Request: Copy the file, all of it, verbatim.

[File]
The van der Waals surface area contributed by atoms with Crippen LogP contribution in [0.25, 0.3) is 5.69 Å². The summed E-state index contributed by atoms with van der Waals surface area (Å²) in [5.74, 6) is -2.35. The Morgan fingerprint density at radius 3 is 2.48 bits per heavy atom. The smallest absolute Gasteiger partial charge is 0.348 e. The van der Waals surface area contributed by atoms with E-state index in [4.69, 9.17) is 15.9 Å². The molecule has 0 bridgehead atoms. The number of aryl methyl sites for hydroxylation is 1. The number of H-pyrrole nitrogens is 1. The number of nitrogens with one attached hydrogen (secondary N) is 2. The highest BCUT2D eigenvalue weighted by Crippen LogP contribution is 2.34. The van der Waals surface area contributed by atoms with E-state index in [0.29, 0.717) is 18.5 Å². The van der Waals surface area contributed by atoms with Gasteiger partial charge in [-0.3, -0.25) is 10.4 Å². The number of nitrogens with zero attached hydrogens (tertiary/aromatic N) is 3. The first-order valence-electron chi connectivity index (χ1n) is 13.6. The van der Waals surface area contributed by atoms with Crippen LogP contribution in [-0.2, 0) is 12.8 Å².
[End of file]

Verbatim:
The van der Waals surface area contributed by atoms with Crippen LogP contribution in [0.25, 0.3) is 5.69 Å². The summed E-state index contributed by atoms with van der Waals surface area (Å²) in [5.74, 6) is -2.35. The Morgan fingerprint density at radius 3 is 2.48 bits per heavy atom. The smallest absolute Gasteiger partial charge is 0.348 e. The van der Waals surface area contributed by atoms with E-state index in [4.69, 9.17) is 15.9 Å². The molecule has 0 bridgehead atoms. The number of aryl methyl sites for hydroxylation is 1. The number of H-pyrrole nitrogens is 1. The number of nitrogens with one attached hydrogen (secondary N) is 2. The highest BCUT2D eigenvalue weighted by Crippen LogP contribution is 2.34. The van der Waals surface area contributed by atoms with E-state index in [0.29, 0.717) is 18.5 Å². The van der Waals surface area contributed by atoms with Gasteiger partial charge in [-0.3, -0.25) is 10.4 Å². The number of nitrogens with zero attached hydrogens (tertiary/aromatic N) is 3. The first-order valence-electron chi connectivity index (χ1n) is 13.6. The van der Waals surface area contributed by atoms with Crippen LogP contribution in [-0.2, 0) is 12.8 Å².